Nellie and Manny meet at the party at Don Wallach’s house which opens the film.  Nellie, who isn’t on the list, is trying to talk her way past security and Manny, who works for Wallach (Jeff Garlin), vouches for her so she can get in.  Babylon is worth seeing for this party scene alone.  I can’t begin to imagine how Damien Chazelle dreamed much of this up (though some of it was oddly evocative of Mötley Crüe’s 2005-06 oh-so-aptly named Carnival of Sins Tour) but he deserves an Oscar nomination for how he orchestrated this scene alone.  And Mandy Moore did the choreography!  I have a whole new respect for her!  Words like “decadence” or “hedonism” or “bacchanalia” all seem to fall short in describing just what goes on amongst the writhing masses of partygoers at Wallach’s house.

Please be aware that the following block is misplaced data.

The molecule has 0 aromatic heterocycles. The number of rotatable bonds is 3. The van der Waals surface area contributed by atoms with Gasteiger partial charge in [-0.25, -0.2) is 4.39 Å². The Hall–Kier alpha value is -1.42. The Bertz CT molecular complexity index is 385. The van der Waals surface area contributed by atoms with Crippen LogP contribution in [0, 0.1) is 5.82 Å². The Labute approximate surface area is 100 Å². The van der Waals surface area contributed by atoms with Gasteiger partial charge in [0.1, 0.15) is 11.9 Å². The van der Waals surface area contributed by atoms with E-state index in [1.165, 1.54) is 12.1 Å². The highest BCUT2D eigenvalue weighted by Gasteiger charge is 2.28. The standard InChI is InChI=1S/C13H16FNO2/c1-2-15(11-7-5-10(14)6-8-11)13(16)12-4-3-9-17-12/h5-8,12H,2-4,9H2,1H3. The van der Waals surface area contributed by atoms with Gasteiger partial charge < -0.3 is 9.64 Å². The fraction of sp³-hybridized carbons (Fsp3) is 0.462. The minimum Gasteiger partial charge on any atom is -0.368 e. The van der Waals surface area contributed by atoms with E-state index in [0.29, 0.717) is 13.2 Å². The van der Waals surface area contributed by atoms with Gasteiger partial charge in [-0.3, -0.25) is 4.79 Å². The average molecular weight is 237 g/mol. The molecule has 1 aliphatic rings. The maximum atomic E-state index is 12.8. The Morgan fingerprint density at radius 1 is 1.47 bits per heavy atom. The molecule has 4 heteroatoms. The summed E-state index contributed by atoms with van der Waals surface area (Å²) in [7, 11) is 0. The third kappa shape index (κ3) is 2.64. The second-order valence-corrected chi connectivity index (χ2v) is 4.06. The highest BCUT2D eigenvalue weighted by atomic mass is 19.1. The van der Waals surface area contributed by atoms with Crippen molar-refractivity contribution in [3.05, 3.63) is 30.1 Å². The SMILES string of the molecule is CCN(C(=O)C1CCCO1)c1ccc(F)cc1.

The excess and extravagance isn’t what draw Nellie or Manny to this world though.  The life is fun, obviously.  In fact “fun” also seems too banal a word to describe what happens here.  Nellie takes to the partying quite naturally.  Once she hits the dancefloor it is clearly her world, even if she had to sneak in.  But Nellie and Manny enjoy the lifestyle because it’s part of being in the movies and this is what they desire.

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Manny walks Nellie into the party after they meet. / Photo Credit – Paramount Pictures’ Babylon (2022)

Once Manny brings Nellie inside, They don’t go to the dancefloor first.  Rather, he takes her to the back room where all the drugs are stored.  Nellie elects to do some cocaine and encourages Manny to join her.  They discuss where they’d go if they could go anywhere in the world.  Manny says he would choose to go to a movie set, because he wants to be a part of something “bigger.”  When Nellie asks, “Bigger than what?,” Manny replies: